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By |2013-12-30T06:00:06+00:00December 30th, 2013|

About the Author:

Deborah J. Stewart, M.Ed. has been working and teaching in the field of early childhood education for over 30 years. Deborah currently owns and teaches in her own part-time, private preschool called The Children’s Studio. Deborah’s deep passion for teaching and working with young children is documented and then graciously shared with millions of readers around the world through her blog and other social networking communities. Deborah believes that young children learn best through play and exploration and embraces this belief in all that she does in her own classroom so that she can effectively and passionately share rewarding, real- life, tried-and-true practices with other teachers, parents, and leaders across the field of early childhood education.


  1. Paula December 30, 2013 at 7:54 am - Reply

    You are brilliant! You have so many great ideas! Thank you for sharing. My students will love this.

    • Deborah J. Stewart, M.Ed. December 30, 2013 at 2:56 pm - Reply

      Yay! I am so glad you like the idea! I love it too!

  2. Cindy December 30, 2013 at 8:45 am - Reply

    You are amazing, Deborah! I LOVE all your ideas. You are so inspiring. (:

    • Jill December 30, 2013 at 10:20 am - Reply

      What another fun idea to share with my preschool class! I am wondering did each child in your class make their own or did you have 2 work on one?

      • Deborah J. Stewart, M.Ed. December 30, 2013 at 2:55 pm

        In this case, each of the children made their own. I have done some in the past where the kids partner up but not this time:)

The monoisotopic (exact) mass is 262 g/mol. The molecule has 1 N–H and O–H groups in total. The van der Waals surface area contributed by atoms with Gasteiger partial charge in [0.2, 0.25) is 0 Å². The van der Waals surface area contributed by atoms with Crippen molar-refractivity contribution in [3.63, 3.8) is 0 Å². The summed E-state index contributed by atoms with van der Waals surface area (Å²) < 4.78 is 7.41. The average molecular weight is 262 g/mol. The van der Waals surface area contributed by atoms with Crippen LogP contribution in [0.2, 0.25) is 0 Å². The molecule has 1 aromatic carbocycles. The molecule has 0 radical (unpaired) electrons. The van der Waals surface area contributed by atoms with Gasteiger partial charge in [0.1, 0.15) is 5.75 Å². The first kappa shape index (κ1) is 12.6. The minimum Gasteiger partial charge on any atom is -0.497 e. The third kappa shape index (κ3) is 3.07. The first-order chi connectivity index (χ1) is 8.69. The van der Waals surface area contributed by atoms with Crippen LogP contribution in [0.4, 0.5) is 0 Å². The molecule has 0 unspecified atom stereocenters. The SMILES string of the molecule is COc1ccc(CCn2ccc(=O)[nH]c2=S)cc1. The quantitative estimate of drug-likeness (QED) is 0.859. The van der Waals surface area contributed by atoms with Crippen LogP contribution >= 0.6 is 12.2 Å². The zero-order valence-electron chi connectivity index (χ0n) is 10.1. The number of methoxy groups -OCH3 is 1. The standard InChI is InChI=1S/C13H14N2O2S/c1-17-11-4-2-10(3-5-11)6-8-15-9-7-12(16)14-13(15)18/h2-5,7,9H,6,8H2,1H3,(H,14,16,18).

• Deborah J. Stewart, M.Ed. December 30, 2013 at 2:54 pm - Reply

      Ahh, thank you Cindy!

  3. Ann December 30, 2013 at 9:21 am - Reply

    I love this idea!!!! Thank you for sharing all your wonderful ideas! You are so creative and I love how you use dollar store items! I would like to know where did you get the boxes?

    • Deborah J. Stewart, M.Ed. December 30, 2013 at 2:56 pm - Reply

      Hi Ann,
      From our local box collection place. People bring boxes there to donate for recycling and I stop by every now and then and borrow a few:)

  4. jackie December 30, 2013 at 2:05 pm - Reply

    Love the puffy paint and shadow box idea. Where do you find the sturdy box lids?

    • Deborah J. Stewart, M.Ed. December 30, 2013 at 2:53 pm - Reply

      These are some kind of boxes that I think were used for holding cans originally. I found them at our local box collection place where folks bring them in to recycle.

  5. cheryl Gibson December 30, 2013 at 4:36 pm - Reply

    cool idea…I use milk cartons with my 3’s we use icing too attach graham crackers to the outside and then more icing too attach the candies. Works out well

    • Deborah J. Stewart, M.Ed. December 30, 2013 at 4:46 pm - Reply

      I love that Cheryl! We did that last year in my prek class and it turned out great!

  6. Belinda December 30, 2013 at 4:50 pm - Reply

    How well does the puffy paint and candy dry? Are the objects cemented in place & can I display the boxes after the project dries? I love this idea and all your ideas from the site!!!

    • Deborah J. Stewart, M.Ed. December 31, 2013 at 1:29 am - Reply

      Yes, the candy stayed nicely in place for us. I stood my completed boxes up on a shelf to display and it looked wonderful!

  7. Michelle @ Delightful Learning December 30, 2013 at 8:57 pm - Reply

    I love this as an alternative to gingerbread houses for toddlers! Very cute, and fun! Did anyone want to eat the candy?!

    • Deborah J. Stewart, M.Ed. December 31, 2013 at 1:28 am - Reply

      Oh, of course the children asked if they could eat some candy but I let them know that we would have some during snack. I saved them each a small selection for snack time.

  8. Justyna Moczulski January 4, 2014 at 6:48 pm - Reply

    I love the Ginger Bread idea, but all the stuff we need to make that are very expensive 🙁